Watch for changing conditions. Ridgetop winds have picked up and should be blowing the existing loose surface snow into sensitive wind slabs this morning. These fresh slabs are likely to be shallow, around a foot thick, and easy to recognize if you are looking for them. Watch for areas with wind deposited snow and loading patterns in general. Shooting cracks will be an obvious clue wind slabs are tender. Feel for punchy or upside down snow and keep in mind the consequences of the terrain should even a small slab pull out from underneath you. In areas where winds aren’t an issue loose surface snow could move faster and farther than expected.
Trevor Grams sent in this photo from the Library area further back along Tincan Ridge yesterday. Note the loose surface snow available for transport with today’s winds.
As is often the case, the snowpack in the periphery zones of our advisory area such as, Crow Pass and Summit Lake have a shallower snowpack. In these areas, and even those closer to Turnagain Pass itself, we are tracking buried layers of facets and crusts that sit 1-2′ under the snow surface. These layers are most prevalent in the mid-elevations (2000’ – 2700’) and though snow pit data and a lack of avalanche activity has been pointing to an unlikely chance for an avalanche releasing deeper in the pack, additional snow load in the Summit area could start to tip the balance. Evaluate the snowpack and terrain as you travel and be aware that obvious clues like whumpfing may not be present.
Glide cracks are beginning to open up in many places, including Sunburst’s SW face under the weather station, SW face of Tincan Proper, Gold Pan area (behind Cornbiscuit/Magnum) and the one shown below in the Johnson Pass area. These cracks can release at any moment, as this one did below in Johnson Pass. They are not associated with human triggers and the best way to manage the hazard is to avoid being on or beneath slopes with cracks.
Photos of the Johnson Pass area glide avalanche couresy of Matt McKee.
An unnamed longtime CNFAIC pro observer puts his take on this avalanche problem…
Yesterday: Overcast skies were over region yesterday. Evening snow showers favored the Summit Lake area on the Kenai and further South where 4-6″ fell along the Seward Highway. Turnagain Pass and Girdwood only picked up 1-2″. This storm also favored the Anchorage region and North with 4-6″. Ridgetop winds have remained easterly in the 10-20mph range with gusts in the 30’s. Temperatures warmed dramatically overnight and are sitting in the teens along the ridgetops and 20’s at 1,000′.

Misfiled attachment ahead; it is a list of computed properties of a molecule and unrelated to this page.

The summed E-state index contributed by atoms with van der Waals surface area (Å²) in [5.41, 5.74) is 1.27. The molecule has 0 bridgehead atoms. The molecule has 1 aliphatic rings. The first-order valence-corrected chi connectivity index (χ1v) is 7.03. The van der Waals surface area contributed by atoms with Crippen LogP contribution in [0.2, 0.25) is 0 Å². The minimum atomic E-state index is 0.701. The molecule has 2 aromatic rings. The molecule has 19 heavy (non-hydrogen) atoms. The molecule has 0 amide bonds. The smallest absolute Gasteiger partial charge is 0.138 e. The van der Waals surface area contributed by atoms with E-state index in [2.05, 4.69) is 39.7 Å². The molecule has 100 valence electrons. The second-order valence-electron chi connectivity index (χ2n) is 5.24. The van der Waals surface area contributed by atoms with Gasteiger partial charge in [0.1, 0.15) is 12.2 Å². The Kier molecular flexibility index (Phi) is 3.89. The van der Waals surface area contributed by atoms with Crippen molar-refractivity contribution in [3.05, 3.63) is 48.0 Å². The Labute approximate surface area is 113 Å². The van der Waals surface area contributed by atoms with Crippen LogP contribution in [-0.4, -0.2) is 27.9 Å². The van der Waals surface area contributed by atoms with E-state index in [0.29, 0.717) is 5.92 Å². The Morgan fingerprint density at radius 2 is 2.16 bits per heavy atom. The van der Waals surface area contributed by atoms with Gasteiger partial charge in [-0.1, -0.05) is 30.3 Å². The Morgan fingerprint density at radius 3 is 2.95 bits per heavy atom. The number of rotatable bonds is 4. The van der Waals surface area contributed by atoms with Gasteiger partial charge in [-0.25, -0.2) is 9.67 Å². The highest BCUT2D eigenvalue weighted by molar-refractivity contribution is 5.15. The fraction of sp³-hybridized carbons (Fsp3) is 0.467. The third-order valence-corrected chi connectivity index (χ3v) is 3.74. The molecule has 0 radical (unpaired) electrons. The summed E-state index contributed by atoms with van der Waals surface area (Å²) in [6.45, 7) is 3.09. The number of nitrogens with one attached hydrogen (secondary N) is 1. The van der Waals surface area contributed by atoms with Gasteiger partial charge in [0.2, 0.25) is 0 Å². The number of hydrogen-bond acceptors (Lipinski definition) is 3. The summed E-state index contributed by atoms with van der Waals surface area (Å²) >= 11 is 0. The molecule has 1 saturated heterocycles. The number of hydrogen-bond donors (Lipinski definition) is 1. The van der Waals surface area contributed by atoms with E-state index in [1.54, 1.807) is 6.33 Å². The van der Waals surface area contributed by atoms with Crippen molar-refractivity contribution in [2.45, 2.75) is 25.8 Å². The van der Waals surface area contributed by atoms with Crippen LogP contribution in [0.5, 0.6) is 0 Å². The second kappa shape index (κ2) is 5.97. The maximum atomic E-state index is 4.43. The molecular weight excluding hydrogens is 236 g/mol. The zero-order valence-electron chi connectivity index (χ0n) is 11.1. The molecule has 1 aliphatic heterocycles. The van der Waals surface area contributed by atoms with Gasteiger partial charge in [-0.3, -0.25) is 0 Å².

Today: Snow showers have picked up this morning in Portage Valley and Girdwood. This quick moving front should give the mountains 2-4″ of snow before moving out by midday. Ridgetop easterly winds have picked up as well and should stay in the 15-25 mile range with gusts in the 40’s. Temperatures continue to rise and are expected to hit the upper 20’s at 3,000′ and mid 30’s at sea level.
Tomorrow: What looks like a stronger front associated with the low-pressure in the Gulf moves in on Sunday. This should give the Turnagain area another chance to build up the snowpack. Warmer temperatures could bring a rain/snow mix to sea level, but so far it looks like it will be all snow at 1,000′. Stay tuned!
*Seattle Ridge anemometer (wind sensor) is rimed over and not reporting.
|Temp Avg (F)||Snow (in)||Water (in)||Snow Depth (in)|
|Center Ridge (1880′)||20||1||0.1||30|
|Summit Lake (1400′)||18||4||0.5||13|
|Alyeska Mid (1700′)||21||3||0.3||17|
|Temp Avg (F)||Wind Dir||Wind Avg (mph)||Wind Gust (mph)|
|Seattle Ridge (2400′)||20||*no data||*no data||*no data|